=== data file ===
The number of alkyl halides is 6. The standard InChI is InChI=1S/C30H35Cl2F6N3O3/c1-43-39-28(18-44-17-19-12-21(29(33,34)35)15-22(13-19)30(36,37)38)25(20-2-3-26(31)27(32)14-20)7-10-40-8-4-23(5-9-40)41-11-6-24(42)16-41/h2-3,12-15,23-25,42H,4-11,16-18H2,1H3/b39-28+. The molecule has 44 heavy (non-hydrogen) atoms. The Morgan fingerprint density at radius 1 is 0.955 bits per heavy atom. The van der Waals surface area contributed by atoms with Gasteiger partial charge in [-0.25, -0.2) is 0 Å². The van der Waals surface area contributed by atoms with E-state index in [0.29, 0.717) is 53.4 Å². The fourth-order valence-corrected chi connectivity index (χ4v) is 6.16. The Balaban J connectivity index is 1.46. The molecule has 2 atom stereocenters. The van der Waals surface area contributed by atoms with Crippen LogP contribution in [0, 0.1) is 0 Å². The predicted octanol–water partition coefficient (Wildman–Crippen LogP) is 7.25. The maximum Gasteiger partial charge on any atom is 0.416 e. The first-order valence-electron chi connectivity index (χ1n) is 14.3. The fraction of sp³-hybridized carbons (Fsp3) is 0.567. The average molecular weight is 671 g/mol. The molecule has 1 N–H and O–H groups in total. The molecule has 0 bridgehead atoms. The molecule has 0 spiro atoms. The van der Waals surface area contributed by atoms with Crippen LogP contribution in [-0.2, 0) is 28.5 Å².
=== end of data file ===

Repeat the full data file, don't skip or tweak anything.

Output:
The number of alkyl halides is 6. The standard InChI is InChI=1S/C30H35Cl2F6N3O3/c1-43-39-28(18-44-17-19-12-21(29(33,34)35)15-22(13-19)30(36,37)38)25(20-2-3-26(31)27(32)14-20)7-10-40-8-4-23(5-9-40)41-11-6-24(42)16-41/h2-3,12-15,23-25,42H,4-11,16-18H2,1H3/b39-28+. The molecule has 44 heavy (non-hydrogen) atoms. The Morgan fingerprint density at radius 1 is 0.955 bits per heavy atom. The van der Waals surface area contributed by atoms with Gasteiger partial charge in [-0.25, -0.2) is 0 Å². The van der Waals surface area contributed by atoms with E-state index in [0.29, 0.717) is 53.4 Å². The fourth-order valence-corrected chi connectivity index (χ4v) is 6.16. The Balaban J connectivity index is 1.46. The molecule has 2 atom stereocenters. The van der Waals surface area contributed by atoms with Crippen LogP contribution in [0, 0.1) is 0 Å². The predicted octanol–water partition coefficient (Wildman–Crippen LogP) is 7.25. The maximum Gasteiger partial charge on any atom is 0.416 e. The first-order valence-electron chi connectivity index (χ1n) is 14.3. The fraction of sp³-hybridized carbons (Fsp3) is 0.567. The average molecular weight is 671 g/mol. The molecule has 1 N–H and O–H groups in total. The molecule has 0 bridgehead atoms. The molecule has 0 spiro atoms. The van der Waals surface area contributed by atoms with Crippen LogP contribution in [-0.2, 0) is 28.5 Å².